Queen Elizabeth Olympic Park Transformation: A Landscape Legacy

The Queen Elizabeth Olympic Park, London is a sustainable and contemporary urban park of international significance. This short film consists of interviews with some of the key players of the design and build of the Park, capturing the role landscape architecture had to play in it’s delivery.

The Landscape Institute was one of the Olympic Learning Legacy Partners. To promote the work in developing and designing the Olympic Park they released a series of videos featuring interviews with planners, architects, engineers, ecologists, hydrologists and landscape architects who helped in the creation of the park.  An earlier post featured an interview with Tom Armour CMLI from Arup on the role of the Landscape Engineer in the Olympic Project. Click to view: Olympics Landscape Legacy: Landscape Engineering the London Olympic Park.

Recently staff and students on the post-grad Landscape Architecture courses here at Kingston University were introduced to the continuing maintenance taking place as the Queen Elizabeth Olympic Park is transformed.  The group was taken on a tour of the site by Alistair Bayford, Park Manager and general manager at the Landscape Group. The Landscape Group provide landscape maintenance and assisted cleaning of the whole park in an alliance with Balfour Beatty Workplace, who cover facilities management.

By July 2013 – less than a year after the Games, the first venue re-opened – the Copper Box Arena, with the north of the Park also opening to the public.  In April 2014 the south of the Park re-opened, along with access to the Lower Lee Valley’s historic waterways.

DSC_0816 Image: Ales Seitl

In the north Park the parkland was designed as an ecological system with sculpted landforms providing the structure for sustainable water management and biodiversity programmes. Bio-swales convey rainwater slowly from the concourse through a series of check dams and wetland areas before finally reaching the river system. Feature meadows, woodland planting and wet woodland, provide a patchwork of habitats.  The lasting legacy of the Olympic Park has unfolded since the Olympic Games in 2012 as transformation works have been completed.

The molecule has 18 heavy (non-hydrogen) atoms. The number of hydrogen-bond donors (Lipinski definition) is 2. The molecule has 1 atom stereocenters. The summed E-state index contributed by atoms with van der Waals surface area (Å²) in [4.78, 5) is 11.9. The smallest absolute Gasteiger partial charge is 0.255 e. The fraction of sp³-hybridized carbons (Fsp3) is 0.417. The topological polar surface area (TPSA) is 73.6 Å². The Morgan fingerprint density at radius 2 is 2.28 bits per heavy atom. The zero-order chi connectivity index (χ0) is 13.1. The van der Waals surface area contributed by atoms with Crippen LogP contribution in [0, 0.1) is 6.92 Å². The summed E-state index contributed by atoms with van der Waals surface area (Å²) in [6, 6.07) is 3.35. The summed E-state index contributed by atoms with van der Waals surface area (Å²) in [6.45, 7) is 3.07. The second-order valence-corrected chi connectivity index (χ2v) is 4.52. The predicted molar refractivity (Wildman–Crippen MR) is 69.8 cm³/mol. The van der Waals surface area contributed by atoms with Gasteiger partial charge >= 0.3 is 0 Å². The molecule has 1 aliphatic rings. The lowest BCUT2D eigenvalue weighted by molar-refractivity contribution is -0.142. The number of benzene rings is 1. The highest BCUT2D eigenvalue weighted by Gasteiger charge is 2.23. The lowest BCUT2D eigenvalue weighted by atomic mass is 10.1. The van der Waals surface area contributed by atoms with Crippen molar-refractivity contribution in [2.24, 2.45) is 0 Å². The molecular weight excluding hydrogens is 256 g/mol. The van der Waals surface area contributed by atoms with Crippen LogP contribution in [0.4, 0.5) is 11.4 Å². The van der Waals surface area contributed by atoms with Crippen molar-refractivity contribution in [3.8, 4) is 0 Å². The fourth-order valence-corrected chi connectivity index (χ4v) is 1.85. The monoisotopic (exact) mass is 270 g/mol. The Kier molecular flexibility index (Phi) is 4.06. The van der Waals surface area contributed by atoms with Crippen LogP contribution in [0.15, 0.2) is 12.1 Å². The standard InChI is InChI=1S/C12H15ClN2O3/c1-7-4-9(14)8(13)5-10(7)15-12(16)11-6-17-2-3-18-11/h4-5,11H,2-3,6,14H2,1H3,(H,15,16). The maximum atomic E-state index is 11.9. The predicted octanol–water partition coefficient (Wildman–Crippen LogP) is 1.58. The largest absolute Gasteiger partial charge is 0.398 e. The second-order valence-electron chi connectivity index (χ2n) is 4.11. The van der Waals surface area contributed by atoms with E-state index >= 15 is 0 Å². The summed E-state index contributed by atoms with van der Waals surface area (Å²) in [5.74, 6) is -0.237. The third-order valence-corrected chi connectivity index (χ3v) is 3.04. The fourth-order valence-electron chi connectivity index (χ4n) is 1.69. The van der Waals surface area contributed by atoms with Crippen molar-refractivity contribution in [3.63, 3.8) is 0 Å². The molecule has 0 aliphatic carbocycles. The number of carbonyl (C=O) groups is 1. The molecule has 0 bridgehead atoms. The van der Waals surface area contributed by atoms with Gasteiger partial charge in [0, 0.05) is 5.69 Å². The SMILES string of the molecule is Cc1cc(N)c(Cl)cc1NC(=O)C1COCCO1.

DSC_0781Image: Ales Seitl

The south Park by contrast has a more urban feel. The London 2012 Gardens created a dramatic first impression to the thousands of visitors who entered the Park through the principal entrance from Westfield Stratford City. . The south Park featured hundreds of metres of restored river valley green-space and provided a parkland setting for the permanent Olympic Stadium and  the Aquatic Centre.  Over two thousand trees were planted to create the Games-time Park whilst over three hundred thousand aquatic plants contributed to the UK’s largest ever urban river and wetland planting project. The Park design pushed horticultural boundaries with a pioneering approach to planting creating display meadows.


  Image: Ales Seitl

 The design of the Park minimises the use of energy and water with only minimal irrigation and mostly just in the establishment phase. Native species have been selected throughout the Park, not only for their biodiversity value but also for their ability to withstand a changing climate.


Image: Alistair Bayford, Landscape Group

Innovative sustainable drainage techniques convey rainwater through the parkland rather than discharging it rapidly into the river system. The Queen Elizabeth Olympic Park meets biodiversity targets by creating more than 45 hectares of new or improved habitat, transforming a largely derelict and contaminated site into an area of species-rich grassland, wet woodland, reedbeds, ponds, trees and scrub, brownfield habitat and park and garden habitats.


Alistair Bayford, Landscape Group: Waves of Stipa tenuissima at The Orbit

During the Kingston University visit Alistair Bayford demonstrated techniques used to support the sustainable nature of planting throughout the park.  Tree-gators – slow release watering bags designed to efficiently and effectively irrigate new tree, shrub, or evergreen planting.


For further details on the park transformation see the publication  – Creating the Queen Elizabeth Olympic Park: Post-Games Transformation


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